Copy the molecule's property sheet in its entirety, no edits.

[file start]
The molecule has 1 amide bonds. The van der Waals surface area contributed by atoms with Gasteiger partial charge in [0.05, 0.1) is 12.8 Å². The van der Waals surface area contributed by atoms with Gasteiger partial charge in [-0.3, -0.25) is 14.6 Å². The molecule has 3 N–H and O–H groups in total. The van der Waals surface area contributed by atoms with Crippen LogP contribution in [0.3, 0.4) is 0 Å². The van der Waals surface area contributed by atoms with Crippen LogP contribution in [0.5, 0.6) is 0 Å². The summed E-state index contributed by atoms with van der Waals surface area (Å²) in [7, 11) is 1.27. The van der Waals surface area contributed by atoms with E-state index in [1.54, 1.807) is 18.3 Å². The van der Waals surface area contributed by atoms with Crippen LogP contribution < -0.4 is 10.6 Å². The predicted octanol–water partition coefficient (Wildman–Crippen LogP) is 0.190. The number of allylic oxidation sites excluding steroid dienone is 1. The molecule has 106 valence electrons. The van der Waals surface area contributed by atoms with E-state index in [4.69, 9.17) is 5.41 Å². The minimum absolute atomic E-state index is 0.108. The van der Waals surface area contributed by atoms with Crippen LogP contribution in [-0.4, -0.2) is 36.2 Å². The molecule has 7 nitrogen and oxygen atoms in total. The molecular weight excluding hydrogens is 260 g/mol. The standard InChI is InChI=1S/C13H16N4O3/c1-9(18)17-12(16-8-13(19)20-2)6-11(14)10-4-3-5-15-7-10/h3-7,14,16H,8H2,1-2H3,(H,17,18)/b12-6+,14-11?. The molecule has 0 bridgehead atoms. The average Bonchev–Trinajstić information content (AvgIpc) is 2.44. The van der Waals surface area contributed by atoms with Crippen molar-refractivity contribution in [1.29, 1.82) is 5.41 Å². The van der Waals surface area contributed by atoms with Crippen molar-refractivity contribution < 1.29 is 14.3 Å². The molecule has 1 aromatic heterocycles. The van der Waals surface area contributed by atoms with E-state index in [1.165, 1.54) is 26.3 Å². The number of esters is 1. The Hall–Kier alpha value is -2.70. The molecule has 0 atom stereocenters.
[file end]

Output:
The molecule has 1 amide bonds. The van der Waals surface area contributed by atoms with Gasteiger partial charge in [0.05, 0.1) is 12.8 Å². The van der Waals surface area contributed by atoms with Gasteiger partial charge in [-0.3, -0.25) is 14.6 Å². The molecule has 3 N–H and O–H groups in total. The van der Waals surface area contributed by atoms with Crippen LogP contribution in [0.3, 0.4) is 0 Å². The van der Waals surface area contributed by atoms with Crippen LogP contribution in [0.5, 0.6) is 0 Å². The summed E-state index contributed by atoms with van der Waals surface area (Å²) in [7, 11) is 1.27. The van der Waals surface area contributed by atoms with E-state index in [1.54, 1.807) is 18.3 Å². The van der Waals surface area contributed by atoms with Crippen LogP contribution < -0.4 is 10.6 Å². The predicted octanol–water partition coefficient (Wildman–Crippen LogP) is 0.190. The number of allylic oxidation sites excluding steroid dienone is 1. The molecule has 106 valence electrons. The van der Waals surface area contributed by atoms with E-state index in [4.69, 9.17) is 5.41 Å². The minimum absolute atomic E-state index is 0.108. The van der Waals surface area contributed by atoms with Crippen LogP contribution in [-0.4, -0.2) is 36.2 Å². The molecule has 7 nitrogen and oxygen atoms in total. The molecular weight excluding hydrogens is 260 g/mol. The standard InChI is InChI=1S/C13H16N4O3/c1-9(18)17-12(16-8-13(19)20-2)6-11(14)10-4-3-5-15-7-10/h3-7,14,16H,8H2,1-2H3,(H,17,18)/b12-6+,14-11?. The molecule has 0 bridgehead atoms. The average Bonchev–Trinajstić information content (AvgIpc) is 2.44. The van der Waals surface area contributed by atoms with Crippen molar-refractivity contribution in [1.29, 1.82) is 5.41 Å². The van der Waals surface area contributed by atoms with Crippen molar-refractivity contribution < 1.29 is 14.3 Å². The molecule has 1 aromatic heterocycles. The van der Waals surface area contributed by atoms with E-state index in [1.165, 1.54) is 26.3 Å². The number of esters is 1. The Hall–Kier alpha value is -2.70. The molecule has 0 atom stereocenters.